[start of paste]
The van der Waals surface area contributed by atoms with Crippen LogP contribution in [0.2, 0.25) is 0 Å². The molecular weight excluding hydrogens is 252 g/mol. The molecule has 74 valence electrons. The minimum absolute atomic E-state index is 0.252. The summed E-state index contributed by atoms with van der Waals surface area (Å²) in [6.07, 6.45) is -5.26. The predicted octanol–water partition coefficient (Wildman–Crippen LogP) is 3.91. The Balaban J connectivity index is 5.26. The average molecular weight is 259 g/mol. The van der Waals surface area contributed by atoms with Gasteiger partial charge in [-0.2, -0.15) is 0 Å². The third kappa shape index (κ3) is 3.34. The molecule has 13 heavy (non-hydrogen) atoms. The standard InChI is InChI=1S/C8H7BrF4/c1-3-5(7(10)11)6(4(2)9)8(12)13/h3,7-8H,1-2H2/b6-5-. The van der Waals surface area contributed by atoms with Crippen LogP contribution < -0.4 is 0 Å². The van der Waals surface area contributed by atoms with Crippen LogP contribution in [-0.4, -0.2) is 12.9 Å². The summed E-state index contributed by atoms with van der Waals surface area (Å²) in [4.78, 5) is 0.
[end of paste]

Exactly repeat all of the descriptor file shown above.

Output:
The van der Waals surface area contributed by atoms with Crippen LogP contribution in [0.2, 0.25) is 0 Å². The molecular weight excluding hydrogens is 252 g/mol. The molecule has 74 valence electrons. The minimum absolute atomic E-state index is 0.252. The summed E-state index contributed by atoms with van der Waals surface area (Å²) in [6.07, 6.45) is -5.26. The predicted octanol–water partition coefficient (Wildman–Crippen LogP) is 3.91. The Balaban J connectivity index is 5.26. The average molecular weight is 259 g/mol. The van der Waals surface area contributed by atoms with Gasteiger partial charge in [-0.2, -0.15) is 0 Å². The third kappa shape index (κ3) is 3.34. The molecule has 13 heavy (non-hydrogen) atoms. The standard InChI is InChI=1S/C8H7BrF4/c1-3-5(7(10)11)6(4(2)9)8(12)13/h3,7-8H,1-2H2/b6-5-. The van der Waals surface area contributed by atoms with Crippen LogP contribution < -0.4 is 0 Å². The van der Waals surface area contributed by atoms with Crippen LogP contribution in [-0.4, -0.2) is 12.9 Å². The summed E-state index contributed by atoms with van der Waals surface area (Å²) in [4.78, 5) is 0.